Underserved Populations; Community Health Centers; Health Reform; Health Homes
The Benefits Improvement and Protection Act of 2000 replaced the traditional cost-based reimbursement system for federally-qualified health centers (FQHCs) with a new prospective payment system. States were also allowed to implement an alternative payment methodology (APM) as long as it did not pay less than what FQHCs would have received under PPS and the affected FQHC agreed to the APM. Although changes in payment policies were to take effect in 2001, states were slow to implement them and most only did so after one or two years. With little or no oversight by the federal government, the National Association of Community Health Centers began to monitor states' activities, and in 2003, contracted the George Washington University to conduct an annual survey on the status of the Medicaid prospective payment system (PPS).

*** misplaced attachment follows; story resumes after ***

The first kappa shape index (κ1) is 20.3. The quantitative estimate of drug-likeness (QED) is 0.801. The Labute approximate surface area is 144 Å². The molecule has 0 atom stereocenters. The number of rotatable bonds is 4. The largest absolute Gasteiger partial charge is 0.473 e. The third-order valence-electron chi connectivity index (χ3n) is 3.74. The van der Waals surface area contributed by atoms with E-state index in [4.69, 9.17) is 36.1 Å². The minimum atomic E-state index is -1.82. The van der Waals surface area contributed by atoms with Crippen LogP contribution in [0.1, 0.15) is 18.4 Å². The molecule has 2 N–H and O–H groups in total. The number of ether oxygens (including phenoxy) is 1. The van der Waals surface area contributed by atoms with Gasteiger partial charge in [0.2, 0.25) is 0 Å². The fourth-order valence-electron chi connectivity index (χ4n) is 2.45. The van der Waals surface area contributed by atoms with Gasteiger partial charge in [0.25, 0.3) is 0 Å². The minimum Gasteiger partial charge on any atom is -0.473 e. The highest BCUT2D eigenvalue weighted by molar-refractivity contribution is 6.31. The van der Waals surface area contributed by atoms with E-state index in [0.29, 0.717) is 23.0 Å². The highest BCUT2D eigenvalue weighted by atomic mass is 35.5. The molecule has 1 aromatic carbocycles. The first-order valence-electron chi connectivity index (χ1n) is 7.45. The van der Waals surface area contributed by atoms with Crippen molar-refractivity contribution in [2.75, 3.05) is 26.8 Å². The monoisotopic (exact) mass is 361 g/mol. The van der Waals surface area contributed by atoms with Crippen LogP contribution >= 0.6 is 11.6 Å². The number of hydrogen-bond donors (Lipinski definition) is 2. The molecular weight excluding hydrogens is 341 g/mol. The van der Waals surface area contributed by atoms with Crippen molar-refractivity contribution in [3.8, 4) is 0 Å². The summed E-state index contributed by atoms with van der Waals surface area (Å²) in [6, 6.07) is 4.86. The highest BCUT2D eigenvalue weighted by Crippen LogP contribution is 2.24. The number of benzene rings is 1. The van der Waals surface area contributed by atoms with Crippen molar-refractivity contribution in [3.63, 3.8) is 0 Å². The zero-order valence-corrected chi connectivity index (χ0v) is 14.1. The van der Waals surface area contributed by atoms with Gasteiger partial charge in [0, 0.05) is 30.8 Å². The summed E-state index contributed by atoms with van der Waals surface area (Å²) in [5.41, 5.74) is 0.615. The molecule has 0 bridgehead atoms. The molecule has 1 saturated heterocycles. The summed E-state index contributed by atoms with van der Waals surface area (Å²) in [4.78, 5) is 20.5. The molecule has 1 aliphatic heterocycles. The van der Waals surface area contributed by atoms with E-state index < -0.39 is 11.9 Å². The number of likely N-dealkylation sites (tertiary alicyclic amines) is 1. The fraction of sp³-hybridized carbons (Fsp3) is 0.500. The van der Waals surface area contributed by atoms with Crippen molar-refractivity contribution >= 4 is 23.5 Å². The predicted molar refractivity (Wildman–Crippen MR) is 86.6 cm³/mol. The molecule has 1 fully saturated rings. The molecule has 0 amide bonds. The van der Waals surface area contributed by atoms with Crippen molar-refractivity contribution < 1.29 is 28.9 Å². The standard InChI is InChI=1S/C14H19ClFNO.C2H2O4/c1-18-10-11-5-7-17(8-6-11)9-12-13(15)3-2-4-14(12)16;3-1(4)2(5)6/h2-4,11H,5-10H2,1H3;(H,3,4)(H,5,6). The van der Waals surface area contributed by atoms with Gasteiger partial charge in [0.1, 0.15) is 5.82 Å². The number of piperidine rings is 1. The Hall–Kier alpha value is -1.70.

The survey focuses on four aspects of the PPS system: 1) payment rate structure, 2) changes in the scope of services, 3) wrap-around payments and 4) perceived impacts of new payment program. No comparison with survey results from previous years are made due to varying sample of states responding.
Schwartz, R., Shin, P., & Reilly, M. (2006). Update on the status of the Medicaid Prospective Payment System in the states (State policy report, 9). Bethesda, Md.: National Association of Community Health Centers, Inc.